You can learn a lot from old hombrewers. But sometimes old myths don’t die. We pulled six myths from the homebrewing either and put them to rest.
1. Don’t use aluminum brewing pots. This myth just costs you money. Aluminum brew kettles work just fine — despite what you may read on message boards. They also tend to be cheaper than stainless steel brew kettles, saving you money.
2. You need secondary fermentation. In most cases, you don’t. It can help clarify some beers, but it’s almost never necessary. Plus, you introduce a lot of infection risk by transferring your beer, to say nothing about the additional oxygen you expose your beer to.
3. Homebrewing will save you money. If you’ve brewed, you know this isn’t true. Like all hobbies, brewing is going to cost you money. And unlike professional breweries, you’re not making enough beer to benefit from economies of scale.
4. Don’t squeeze your grain bag. This myth comes because people think squeezing will release the tannins in the grain. But tannins are only released by chemical reaction, not the pressure of your hand. Feel free to sqeeze your grain bag to get as much wort out of it as you can — it will increase your original gravity and won’t add any additional tannins.
5. Plastic fermenters let too much oxygen in. Considering investing in a glass carboy? Don’t worry about it. Unless you’re fermenting beer for a very long time (three or more months, at least), a plastic bucket isn’t going to let in enough oxygen to impact your beer.
6. Don’t prime with table sugar. Table sugar in your wort will impact your beer, probably negatively. But priming with table sugar is just fine — there’s so little of it compared to the sugar that has been fermented in the wort that you’ll be fine. Don’t beleive us? Prime a few bottles with a tablespoon of sugar and compare.
The team at Denver Westworld put together a list of 10 beers you should stop drinking by age 30. It’s hard to argue with any of them, even the ones I’ve never heard of before.
But as I was reading this, I felt like it had to be missing at least a few beers. Busch Light comes to mind, Four Loko would have been another had the government not taken care of that for us. But what others? Surely there’s a list that’s at least a few beers longer.
Beer Advocate has a list of the “Top Beers on Planet Earth.” The list is below, and you can see the whole thing here, but I think some context is important. First, the top ten:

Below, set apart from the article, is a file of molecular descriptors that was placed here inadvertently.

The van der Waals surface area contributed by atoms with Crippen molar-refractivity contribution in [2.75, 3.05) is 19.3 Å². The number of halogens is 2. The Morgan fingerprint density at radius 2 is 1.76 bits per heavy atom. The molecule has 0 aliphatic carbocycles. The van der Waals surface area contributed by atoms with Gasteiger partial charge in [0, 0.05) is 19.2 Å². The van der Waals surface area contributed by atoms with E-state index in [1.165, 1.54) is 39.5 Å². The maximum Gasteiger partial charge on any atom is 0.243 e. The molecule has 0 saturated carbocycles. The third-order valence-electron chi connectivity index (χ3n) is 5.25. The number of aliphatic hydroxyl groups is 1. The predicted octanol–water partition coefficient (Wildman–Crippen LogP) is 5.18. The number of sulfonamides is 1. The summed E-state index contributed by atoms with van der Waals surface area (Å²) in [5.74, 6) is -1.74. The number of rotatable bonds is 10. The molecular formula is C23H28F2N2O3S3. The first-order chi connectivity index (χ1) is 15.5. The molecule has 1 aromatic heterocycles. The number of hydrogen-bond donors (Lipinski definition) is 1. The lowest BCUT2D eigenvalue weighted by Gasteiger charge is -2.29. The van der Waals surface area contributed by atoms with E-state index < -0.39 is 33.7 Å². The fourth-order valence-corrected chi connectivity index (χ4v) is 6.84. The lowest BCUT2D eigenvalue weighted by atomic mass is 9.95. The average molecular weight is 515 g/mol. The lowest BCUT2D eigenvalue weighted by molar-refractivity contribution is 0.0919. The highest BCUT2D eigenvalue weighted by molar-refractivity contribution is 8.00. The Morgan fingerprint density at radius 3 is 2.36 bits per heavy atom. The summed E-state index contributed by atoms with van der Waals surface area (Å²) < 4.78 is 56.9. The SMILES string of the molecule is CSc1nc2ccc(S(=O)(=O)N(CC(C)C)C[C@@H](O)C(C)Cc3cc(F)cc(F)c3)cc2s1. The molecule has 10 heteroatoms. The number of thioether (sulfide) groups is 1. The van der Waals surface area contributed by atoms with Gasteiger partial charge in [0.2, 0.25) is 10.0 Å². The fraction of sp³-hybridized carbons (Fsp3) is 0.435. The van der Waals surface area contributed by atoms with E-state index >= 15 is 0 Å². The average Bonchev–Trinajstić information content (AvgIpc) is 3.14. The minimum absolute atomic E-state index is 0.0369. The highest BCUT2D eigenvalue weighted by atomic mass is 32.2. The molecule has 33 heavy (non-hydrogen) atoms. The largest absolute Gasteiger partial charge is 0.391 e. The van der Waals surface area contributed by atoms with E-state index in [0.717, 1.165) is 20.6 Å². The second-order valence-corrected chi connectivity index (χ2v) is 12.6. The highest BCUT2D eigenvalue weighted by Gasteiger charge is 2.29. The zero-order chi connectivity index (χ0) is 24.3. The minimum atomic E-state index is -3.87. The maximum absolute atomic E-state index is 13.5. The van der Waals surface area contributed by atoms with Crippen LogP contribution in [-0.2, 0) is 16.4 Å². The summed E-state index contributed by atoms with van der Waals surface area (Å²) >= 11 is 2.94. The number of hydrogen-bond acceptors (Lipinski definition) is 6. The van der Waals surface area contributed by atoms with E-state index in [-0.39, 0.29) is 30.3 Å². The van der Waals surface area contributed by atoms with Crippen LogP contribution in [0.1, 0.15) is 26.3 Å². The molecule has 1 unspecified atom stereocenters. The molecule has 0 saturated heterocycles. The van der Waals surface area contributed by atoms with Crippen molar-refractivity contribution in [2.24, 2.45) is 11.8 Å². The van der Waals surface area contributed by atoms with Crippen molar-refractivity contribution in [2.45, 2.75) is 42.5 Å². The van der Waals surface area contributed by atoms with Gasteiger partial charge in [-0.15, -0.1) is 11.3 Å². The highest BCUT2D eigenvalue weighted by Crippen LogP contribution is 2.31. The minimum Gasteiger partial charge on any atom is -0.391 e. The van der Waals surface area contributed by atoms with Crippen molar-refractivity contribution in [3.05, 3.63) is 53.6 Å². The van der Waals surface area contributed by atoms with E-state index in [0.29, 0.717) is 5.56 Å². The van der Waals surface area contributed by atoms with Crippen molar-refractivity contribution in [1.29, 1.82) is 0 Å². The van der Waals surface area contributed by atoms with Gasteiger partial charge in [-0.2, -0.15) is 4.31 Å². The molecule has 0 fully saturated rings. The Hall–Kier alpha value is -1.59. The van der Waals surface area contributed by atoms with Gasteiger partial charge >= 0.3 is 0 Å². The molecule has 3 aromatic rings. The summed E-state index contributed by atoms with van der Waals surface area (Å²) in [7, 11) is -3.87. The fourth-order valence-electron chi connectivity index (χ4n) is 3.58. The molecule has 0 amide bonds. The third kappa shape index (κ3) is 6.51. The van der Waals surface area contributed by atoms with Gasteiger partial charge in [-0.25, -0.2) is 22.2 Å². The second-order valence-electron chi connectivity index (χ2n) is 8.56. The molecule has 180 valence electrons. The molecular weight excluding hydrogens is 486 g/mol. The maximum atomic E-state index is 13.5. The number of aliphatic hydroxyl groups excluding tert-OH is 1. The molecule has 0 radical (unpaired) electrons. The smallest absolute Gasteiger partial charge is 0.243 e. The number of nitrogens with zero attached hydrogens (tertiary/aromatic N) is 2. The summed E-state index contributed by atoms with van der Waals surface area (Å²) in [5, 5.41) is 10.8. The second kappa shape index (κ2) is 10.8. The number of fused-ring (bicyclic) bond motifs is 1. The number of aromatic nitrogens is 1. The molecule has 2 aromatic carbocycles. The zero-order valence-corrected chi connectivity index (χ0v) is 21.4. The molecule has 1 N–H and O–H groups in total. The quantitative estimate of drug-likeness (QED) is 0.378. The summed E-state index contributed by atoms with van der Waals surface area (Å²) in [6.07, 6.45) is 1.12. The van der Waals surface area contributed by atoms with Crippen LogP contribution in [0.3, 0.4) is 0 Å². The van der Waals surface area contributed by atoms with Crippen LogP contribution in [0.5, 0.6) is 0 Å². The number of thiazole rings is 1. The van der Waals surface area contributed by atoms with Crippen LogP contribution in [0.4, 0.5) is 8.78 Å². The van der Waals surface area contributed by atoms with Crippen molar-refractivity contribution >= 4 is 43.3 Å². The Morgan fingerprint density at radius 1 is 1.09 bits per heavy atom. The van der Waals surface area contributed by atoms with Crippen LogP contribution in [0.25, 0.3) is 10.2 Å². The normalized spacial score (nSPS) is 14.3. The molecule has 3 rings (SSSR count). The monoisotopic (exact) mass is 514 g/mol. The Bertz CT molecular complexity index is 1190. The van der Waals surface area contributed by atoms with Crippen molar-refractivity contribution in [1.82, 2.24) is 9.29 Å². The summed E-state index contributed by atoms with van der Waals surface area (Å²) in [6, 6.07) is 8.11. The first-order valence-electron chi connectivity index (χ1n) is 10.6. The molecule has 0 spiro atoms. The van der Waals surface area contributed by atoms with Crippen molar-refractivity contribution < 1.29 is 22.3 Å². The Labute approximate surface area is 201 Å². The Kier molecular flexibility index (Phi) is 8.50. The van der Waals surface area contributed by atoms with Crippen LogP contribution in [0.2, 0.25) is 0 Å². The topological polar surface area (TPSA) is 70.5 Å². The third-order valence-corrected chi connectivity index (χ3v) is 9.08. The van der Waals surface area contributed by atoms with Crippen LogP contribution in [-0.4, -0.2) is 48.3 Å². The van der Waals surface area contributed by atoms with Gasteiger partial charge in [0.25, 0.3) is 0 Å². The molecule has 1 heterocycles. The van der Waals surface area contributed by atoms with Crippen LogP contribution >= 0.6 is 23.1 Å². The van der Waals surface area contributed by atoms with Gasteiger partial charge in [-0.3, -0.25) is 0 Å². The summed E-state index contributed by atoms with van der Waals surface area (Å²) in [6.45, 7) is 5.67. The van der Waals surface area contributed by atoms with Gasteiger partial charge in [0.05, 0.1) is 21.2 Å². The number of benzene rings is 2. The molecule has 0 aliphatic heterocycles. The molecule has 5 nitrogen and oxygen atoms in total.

Trappist Westvleteren 12, Brouwerij Westvleteren (Sint-Sixtusabdij van Westvleteren)
Pliny The Elder, Russian River Brewing Company
Pliny The Younger, Russian River Brewing Company
The Abyss, Deschutes Brewery
Founders Kentucky Breakfast Stout, Founders Brewing Company
Trappistes Rochefort 10, Brasserie de Rochefort (Abbaye de Notre-Dame de Saint-Rémy)
Trappist Westvleteren 8, Brouwerij Westvleteren (Sint-Sixtusabdij van Westvleteren)
Bell’s HopSlam Ale, Bell’s Brewery, Inc.
Stone Imperial Russian Stout, Stone Brewing Co.
St. Bernardus Abt 12, Brouwerij St. Bernardus NV
It’s a generally predictable list, but why the asterisk? First of all, it’s just a list on the Internet. If you like beer, there’s no better authority on what the best beers on the planet are than you. You may not know what’s still out there, and you should definitely use lists like this as a good starting point, but don’t buy into it just because other people say you should.
Which leads to the second reason: agree or disagree with the list, the biggest threat to the future of craft beer is snobbery. The last thing the craft beer fans need is to become more like wine drinkers. Beer is the everyman’s drink, and whether you like Miller Lite or $20-per-bottle Belgians, we should enjoy it without being judgmental. Sure, in terms of the art of brewing, some people are more ambitious and innovative than others, but it doesn’t necessarily make their beer any better.
Appreciate the process, love the product, but let’s not judge just because others may not enjoy everything on that list. There are plenty of hard-core homebrewers who love deep, complex beer, but still drink Busch on the weekends. There’s a place for everything, and at any given time, it may mean that Pilny the Younger is the best beer on the planet, or it may mean that a half-warm can of PBR is number one.
Travel blog Gadling recently listed the “24 greatest cities in the world for drinking beer”…
When it comes to the world of beer, with the vast array of choices out there, things become extremely problematic. Luckily, choosing ten of the best cities in which to drink a beer isn’t quite so difficult. While there are no definitive answers to the best places in the world to sip a brew — and beer culture in certain areas changes from year to year — there are certain cities that deserve special attention.
The list mentions American cities like Portland, OR and San Diego, CA, which are hard to argue with. It lists Brussels and Munich, as you’d expect. But as with any list, it’s time to complain.
The Gadling readers have already done most of the thinking for me on this, which is commendable. First of all, Atlanta? Really? Over somewhere like Philadelphia? As one commenter pointed out, Philadelphia has Yards, Triumph, Sly Fox, Stoudts, and Victory. It ranks higher than not just Atlanta, but most of the American cities anywhere on the list.
Internationally, they leave off Prague, which should really be in the top ten, if not the top five.
The list seems to be a strange blend of cities that make good beer and have a good beer culture, and cities where it’s merely nice to drink. Why they stopped at 24, and not 26 to make room for two of the most obvious cities in the world, we’ll never know.